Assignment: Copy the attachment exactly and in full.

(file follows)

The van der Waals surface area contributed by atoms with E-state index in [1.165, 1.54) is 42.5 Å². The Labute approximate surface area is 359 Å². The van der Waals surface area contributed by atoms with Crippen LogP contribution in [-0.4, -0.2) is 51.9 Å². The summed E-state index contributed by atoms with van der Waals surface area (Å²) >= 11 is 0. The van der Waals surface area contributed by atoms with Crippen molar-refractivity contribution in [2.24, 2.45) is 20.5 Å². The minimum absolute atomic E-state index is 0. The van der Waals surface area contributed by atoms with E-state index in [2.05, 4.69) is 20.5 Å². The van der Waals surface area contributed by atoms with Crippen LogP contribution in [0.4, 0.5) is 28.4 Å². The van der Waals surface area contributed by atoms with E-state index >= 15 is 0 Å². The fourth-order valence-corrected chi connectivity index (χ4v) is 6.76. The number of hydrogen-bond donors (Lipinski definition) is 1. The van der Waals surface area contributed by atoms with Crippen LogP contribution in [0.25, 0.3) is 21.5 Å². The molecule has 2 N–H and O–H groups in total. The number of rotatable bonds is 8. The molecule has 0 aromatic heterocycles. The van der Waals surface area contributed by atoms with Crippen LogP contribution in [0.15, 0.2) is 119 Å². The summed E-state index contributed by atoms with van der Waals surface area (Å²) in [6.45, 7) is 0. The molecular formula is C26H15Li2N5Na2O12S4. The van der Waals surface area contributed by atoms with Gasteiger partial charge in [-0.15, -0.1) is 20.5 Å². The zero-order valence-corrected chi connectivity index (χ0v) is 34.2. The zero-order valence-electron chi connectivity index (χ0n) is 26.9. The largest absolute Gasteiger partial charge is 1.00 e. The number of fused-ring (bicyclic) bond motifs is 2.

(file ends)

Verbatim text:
The van der Waals surface area contributed by atoms with E-state index in [1.165, 1.54) is 42.5 Å². The Labute approximate surface area is 359 Å². The van der Waals surface area contributed by atoms with Crippen LogP contribution in [-0.4, -0.2) is 51.9 Å². The summed E-state index contributed by atoms with van der Waals surface area (Å²) >= 11 is 0. The van der Waals surface area contributed by atoms with Crippen molar-refractivity contribution in [2.24, 2.45) is 20.5 Å². The minimum absolute atomic E-state index is 0. The van der Waals surface area contributed by atoms with E-state index in [2.05, 4.69) is 20.5 Å². The van der Waals surface area contributed by atoms with Crippen LogP contribution in [0.4, 0.5) is 28.4 Å². The van der Waals surface area contributed by atoms with E-state index >= 15 is 0 Å². The fourth-order valence-corrected chi connectivity index (χ4v) is 6.76. The number of hydrogen-bond donors (Lipinski definition) is 1. The van der Waals surface area contributed by atoms with Crippen LogP contribution in [0.25, 0.3) is 21.5 Å². The molecule has 2 N–H and O–H groups in total. The number of rotatable bonds is 8. The molecule has 0 aromatic heterocycles. The van der Waals surface area contributed by atoms with Crippen LogP contribution in [0.15, 0.2) is 119 Å². The summed E-state index contributed by atoms with van der Waals surface area (Å²) in [6.45, 7) is 0. The molecular formula is C26H15Li2N5Na2O12S4. The van der Waals surface area contributed by atoms with Gasteiger partial charge in [-0.15, -0.1) is 20.5 Å². The zero-order valence-corrected chi connectivity index (χ0v) is 34.2. The zero-order valence-electron chi connectivity index (χ0n) is 26.9. The largest absolute Gasteiger partial charge is 1.00 e. The number of fused-ring (bicyclic) bond motifs is 2.